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Breast Cancer Res. 2019 Mar 19;21(1):42. doi: 10.1186/s13058-019-1126-z.

Breast cancer risk prediction in women aged 35-50 years: impact of including sex hormone concentrations in the Gail model.

Author information

1
Department of Population Health, New York University School of Medicine, 650 First Avenue, New York, NY, 10016, USA.
2
Epidemiology and Prevention Unit, Fondazione IRCCS - Istituto Nazionale dei Tumori, Milan, Italy.
3
Division of Cancer Epidemiology and Genetics, National Cancer Institute, National Institutes of Health, Bethesda, MD, USA.
4
Department of Pathology, New York University School of Medicine, New York, NY, USA.
5
Perlmutter Cancer Center, New York University School of Medicine, New York, NY, USA.
6
Department of Epidemiology and Public Health, University of Maryland School of Medicine, Baltimore, MD, USA.
7
Department of Epidemiology, Harvard T.H. Chan School of Public Health, and Channing Division of Network Medicine, Brigham and Women's Hospital, Harvard Medical School, Boston, MA, USA.
8
Department of Biobank Research, Public Health and Clinical Medicine, Umeå University, Umeå, Sweden.
9
Department of Biostatistics and Epidemiology, School of Public Health and Health Sciences, University of Massachusetts, Amherst, MA, USA.
10
Department of Epidemiology, Johns Hopkins Bloomberg School of Public Health, Baltimore, MD, USA.
11
Cancer Epidemiology Unit, Nuffield Department of Population Health, University of Oxford, Oxford, UK.
12
Department of Epidemiology, University of North Carolina, Chapel Hill, NC, USA.
13
Epidemiology Branch, National Institute of Environmental Health Sciences, Research Triangle Park, NC, USA.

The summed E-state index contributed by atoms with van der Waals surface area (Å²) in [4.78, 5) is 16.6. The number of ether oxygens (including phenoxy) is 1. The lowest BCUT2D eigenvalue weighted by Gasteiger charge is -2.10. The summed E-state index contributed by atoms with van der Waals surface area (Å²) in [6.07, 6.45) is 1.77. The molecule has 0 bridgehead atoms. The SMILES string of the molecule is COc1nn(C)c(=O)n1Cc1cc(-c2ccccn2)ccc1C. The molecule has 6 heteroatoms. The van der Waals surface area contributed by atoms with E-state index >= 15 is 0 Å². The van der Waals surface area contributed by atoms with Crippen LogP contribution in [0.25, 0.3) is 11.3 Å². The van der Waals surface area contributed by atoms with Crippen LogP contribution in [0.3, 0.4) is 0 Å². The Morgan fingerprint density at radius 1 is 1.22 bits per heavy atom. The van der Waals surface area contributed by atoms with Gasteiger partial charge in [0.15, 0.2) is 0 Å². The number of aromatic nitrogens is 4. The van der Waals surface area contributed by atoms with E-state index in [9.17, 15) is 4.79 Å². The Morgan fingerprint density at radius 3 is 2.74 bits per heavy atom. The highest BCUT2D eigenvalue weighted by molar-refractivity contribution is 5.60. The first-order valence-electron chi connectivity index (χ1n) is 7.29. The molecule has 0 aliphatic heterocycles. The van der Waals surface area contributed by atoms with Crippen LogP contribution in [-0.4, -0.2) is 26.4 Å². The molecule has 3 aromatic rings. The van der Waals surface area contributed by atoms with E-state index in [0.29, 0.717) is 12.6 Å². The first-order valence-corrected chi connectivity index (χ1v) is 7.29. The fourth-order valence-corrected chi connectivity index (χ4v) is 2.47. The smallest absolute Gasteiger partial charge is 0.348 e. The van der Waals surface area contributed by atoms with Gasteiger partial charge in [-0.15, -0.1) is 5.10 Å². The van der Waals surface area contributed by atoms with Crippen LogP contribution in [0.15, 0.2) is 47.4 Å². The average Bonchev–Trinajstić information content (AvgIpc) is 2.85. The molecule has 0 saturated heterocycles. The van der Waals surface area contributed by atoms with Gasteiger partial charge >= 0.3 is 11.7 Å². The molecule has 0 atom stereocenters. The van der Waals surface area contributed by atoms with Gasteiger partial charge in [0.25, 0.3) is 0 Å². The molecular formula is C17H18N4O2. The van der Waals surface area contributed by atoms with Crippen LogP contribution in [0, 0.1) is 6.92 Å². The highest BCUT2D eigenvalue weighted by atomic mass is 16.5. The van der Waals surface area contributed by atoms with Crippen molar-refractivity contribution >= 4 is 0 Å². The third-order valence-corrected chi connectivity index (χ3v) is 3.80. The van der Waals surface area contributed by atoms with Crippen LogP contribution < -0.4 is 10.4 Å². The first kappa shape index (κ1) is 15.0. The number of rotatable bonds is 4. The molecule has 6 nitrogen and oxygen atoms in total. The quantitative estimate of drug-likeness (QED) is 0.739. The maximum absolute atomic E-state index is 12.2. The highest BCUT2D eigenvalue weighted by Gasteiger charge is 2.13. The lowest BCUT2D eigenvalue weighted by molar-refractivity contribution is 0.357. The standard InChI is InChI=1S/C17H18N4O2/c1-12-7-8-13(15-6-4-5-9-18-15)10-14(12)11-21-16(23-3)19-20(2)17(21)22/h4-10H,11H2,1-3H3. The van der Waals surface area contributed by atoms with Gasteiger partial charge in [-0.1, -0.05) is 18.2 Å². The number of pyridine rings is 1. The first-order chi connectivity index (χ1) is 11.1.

14
Division of Genetics and Epidemiology, The Institute of Cancer Research, London, UK.
15
Division of Breast Cancer Research, The Institute of Cancer Research, London, UK.
16
Department of Pathology, Harvard Medical School, Boston, MA, USA.
17
Department of Surgery, Umeå University Hospital, Umeå, Sweden.
18
Sidney Kimmel Cancer Center, Johns Hopkins School of Medicine, Baltimore, MD, USA.
19
Department of Population Health, New York University School of Medicine, 650 First Avenue, New York, NY, 10016, USA. mengling.liu@nyumc.org.
20
Perlmutter Cancer Center, New York University School of Medicine, New York, NY, USA. mengling.liu@nyumc.org.

Abstract

BACKGROUND:

Models that accurately predict risk of breast cancer are needed to help younger women make decisions about when to begin screening. Premenopausal concentrations of circulating anti-Müllerian hormone (AMH), a biomarker of ovarian reserve, and testosterone have been positively associated with breast cancer risk in prospective studies. We assessed whether adding AMH and/or testosterone to the Gail model improves its prediction performance for women aged 35-50.

METHODS:

In a nested case-control study including ten prospective cohorts (1762 invasive cases/1890 matched controls) with pre-diagnostic serum/plasma samples, we estimated relative risks (RR) for the biomarkers and Gail risk factors using conditional logistic regression and random-effects meta-analysis. Absolute risk models were developed using these RR estimates, attributable risk fractions calculated using the distributions of the risk factors in the cases from the consortium, and population-based incidence and mortality rates. The area under the receiver operating characteristic curve (AUC) was used to compare the discriminatory accuracy of the models with and without biomarkers.

RESULTS:

The AUC for invasive breast cancer including only the Gail risk factor variables was 55.3 (95% CI 53.4, 57.1). The AUC increased moderately with the addition of AMH (AUC 57.6, 95% CI 55.7, 59.5), testosterone (AUC 56.2, 95% CI 54.4, 58.1), or both (AUC 58.1, 95% CI 56.2, 59.9). The largest AUC improvement (4.0) was among women without a family history of breast cancer.

CONCLUSIONS:

AMH and testosterone moderately increase the discriminatory accuracy of the Gail model among women aged 35-50. We observed the largest AUC increase for women without a family history of breast cancer, the group that would benefit most from improved risk prediction because early screening is already recommended for women with a family history.

KEYWORDS:

Anti-Müllerian hormone; Breast cancer risk prediction; Gail model; Testosterone

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